Thyme retains its flavour on drying better than many other herbs.[14]

In Moroccan tradition, dried figs[15] are elevated with the infusion of minty leaves. After softening in a couscous pot, the figs are rested with additional minty leaves before being sprinkled with thyme for a delightful flavor enhancement and preservation in sealed containers.

Antimicrobial properties

Thyme (Thymus vulgaris) essential oil

Oil of thyme, the essential oil of common thyme (Thymus vulgaris), contains 20–54% thymol.[16] Thyme essential oil also contains a range of additional compounds, such as p-cymene, myrcene, borneol, and linalool.[17] Thymol, an antiseptic, is an active ingredient in various commercially produced mouthwashes, such as Listerine.[18] Before the advent of modern antibiotics, oil of thyme was used to medicate bandages.[3]

Important species and cultivars

For a longer list of species, see Thymus (plant).

Variegated lemon thyme


  1. ^ Stahl-Biskup, E; Venskutonis, RP (2012). "27 - Thyme". In Peter, K V (ed.). Handbook of Herbs and Spices. Woodhead Publishing Series in Food Science, Technology and Nutrition. Vol. 1. of 2 volumes (2nd ed.). University of Hamburg, Germany & Kaunas University of Technology, Lithuania: Woodhead Publishing. pp. 499–525. doi:10.1533/9780857095671.499. ISBN 9780857090393. Retrieved 17 June 2021 – via Microsoft Bing, Science Direct.
  2. ^ "A Brief History of Thyme - Hungry History". Archived from the original on 2016-06-13. Retrieved 2016-06-09.
  3. ^ a b Grieve, Mrs. Maud. "Thyme. A Modern Herbal". (Hypertext version of the 1931 ed.). Archived from the original on February 23, 2011. Retrieved February 9, 2008.
  4. ^ Huxley, A., ed. (1992). New RHS Dictionary of Gardening. Macmillan.
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  6. ^ Ingram, A.; Ibbotson, A.; Gallagher, M. "The Ecology and Management of the European Grayling Thymallus thymallus (Linnaeus)" (PDF). East Stoke, Wareham, U.K.: Institute of Freshwater Ecology. p. 3. Archived from the original (PDF) on 2014-02-28. Retrieved 2014-02-27.
  7. ^ "Herb File. Global Garden". Archived from the original on 2007-10-12.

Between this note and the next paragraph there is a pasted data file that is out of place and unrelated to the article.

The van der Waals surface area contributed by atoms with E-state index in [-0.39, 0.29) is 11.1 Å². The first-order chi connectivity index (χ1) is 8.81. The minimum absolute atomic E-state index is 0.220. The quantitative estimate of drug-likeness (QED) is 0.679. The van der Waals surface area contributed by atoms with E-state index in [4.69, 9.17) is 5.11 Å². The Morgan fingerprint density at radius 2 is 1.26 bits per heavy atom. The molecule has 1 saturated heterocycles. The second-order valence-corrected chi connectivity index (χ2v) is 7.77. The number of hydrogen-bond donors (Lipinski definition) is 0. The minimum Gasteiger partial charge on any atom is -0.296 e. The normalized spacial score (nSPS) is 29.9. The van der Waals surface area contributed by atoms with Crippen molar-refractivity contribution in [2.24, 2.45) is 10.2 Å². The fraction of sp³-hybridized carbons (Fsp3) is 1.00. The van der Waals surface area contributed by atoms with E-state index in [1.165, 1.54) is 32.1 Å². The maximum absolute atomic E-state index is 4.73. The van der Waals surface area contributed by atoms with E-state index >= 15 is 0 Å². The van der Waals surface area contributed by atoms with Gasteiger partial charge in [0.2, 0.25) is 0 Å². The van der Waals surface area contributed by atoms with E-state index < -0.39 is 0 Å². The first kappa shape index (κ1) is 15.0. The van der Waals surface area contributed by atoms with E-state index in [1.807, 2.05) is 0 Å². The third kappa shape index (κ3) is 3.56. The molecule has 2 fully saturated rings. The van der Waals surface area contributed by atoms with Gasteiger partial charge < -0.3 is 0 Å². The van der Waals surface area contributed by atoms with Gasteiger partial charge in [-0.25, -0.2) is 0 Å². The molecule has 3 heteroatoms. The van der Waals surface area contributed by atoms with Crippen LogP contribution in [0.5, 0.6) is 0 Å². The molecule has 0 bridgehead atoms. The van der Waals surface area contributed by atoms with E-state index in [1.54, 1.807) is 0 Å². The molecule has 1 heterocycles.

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  10. ^ "Explaining Zaatar!". Dima Al Sharif. 2015-12-08. Retrieved 2022-03-23.
  11. ^ Walker, Paul (2 September 2021). "What Is a Bouquet Garni? Easy Homemade Bouquet Garni Recipe, Plus Tips for Cooking With Bouquet Garni - 2022 - MasterClass". Masterclass. Retrieved 23 March 2022.
  12. ^ "Food Storage - How Long Can You Keep Thyme". Archived from the original on 2015-08-09. Retrieved 2015-08-18.
  13. ^ "Thyme". Retrieved 2022-03-23.
  14. ^ "7 Herbs That Taste Good When Dried". The Spruce. Retrieved 2022-03-23.
  15. ^ Noramine, Khalil (September 16, 2023). Medicinal and Edible Plants of Morocco. Independently published. pp. 31–32. ISBN 979-8860829343.((cite book)): CS1 maint: date and year (link)
  16. ^ Thymus Vulgaris. PDR for Herbal Medicine. Montvale, NJ: Medical Economics Company. p. 1184.
  17. ^ Borugă, O.; Jianu, C.; Mişcă, C.; Goleţ, I.; Gruia, A.; Horhat, F. (2014). "Thymus vulgaris essential oil: chemical composition and antimicrobial activity". Journal of Medicine and Life. 7 (Spec. Iss. 3): 56–60. PMC 4391421. PMID 25870697.
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  19. ^ Corticchiato, Marc; Tomi, Félix; François Bernardini, Antoine; Casanova, Joseph (1998-12-01). "Composition and infraspecific variability of essential oil from Thymus herba barona Lois". Biochemical Systematics and Ecology. 26 (8): 915–932. Bibcode:1998BioSE..26..915C. doi:10.1016/S0305-1978(98)00041-6. ISSN 0305-1978.
  20. ^ "Thymus herba-barona - Plant Finder". Retrieved 2024-03-02.
  21. ^ "Caterpillar food" (PDF). Archived (PDF) from the original on 2015-09-29. Retrieved 2015-09-28.
  22. ^ "French Thyme, Thymus vulgaris". Sand Mountain Herbs. Archived from the original on 2014-05-27. Retrieved 2014-05-27.
  23. ^ "English thyme". Sara's Superb Herbs. Archived from the original on 2012-02-09.

Further reading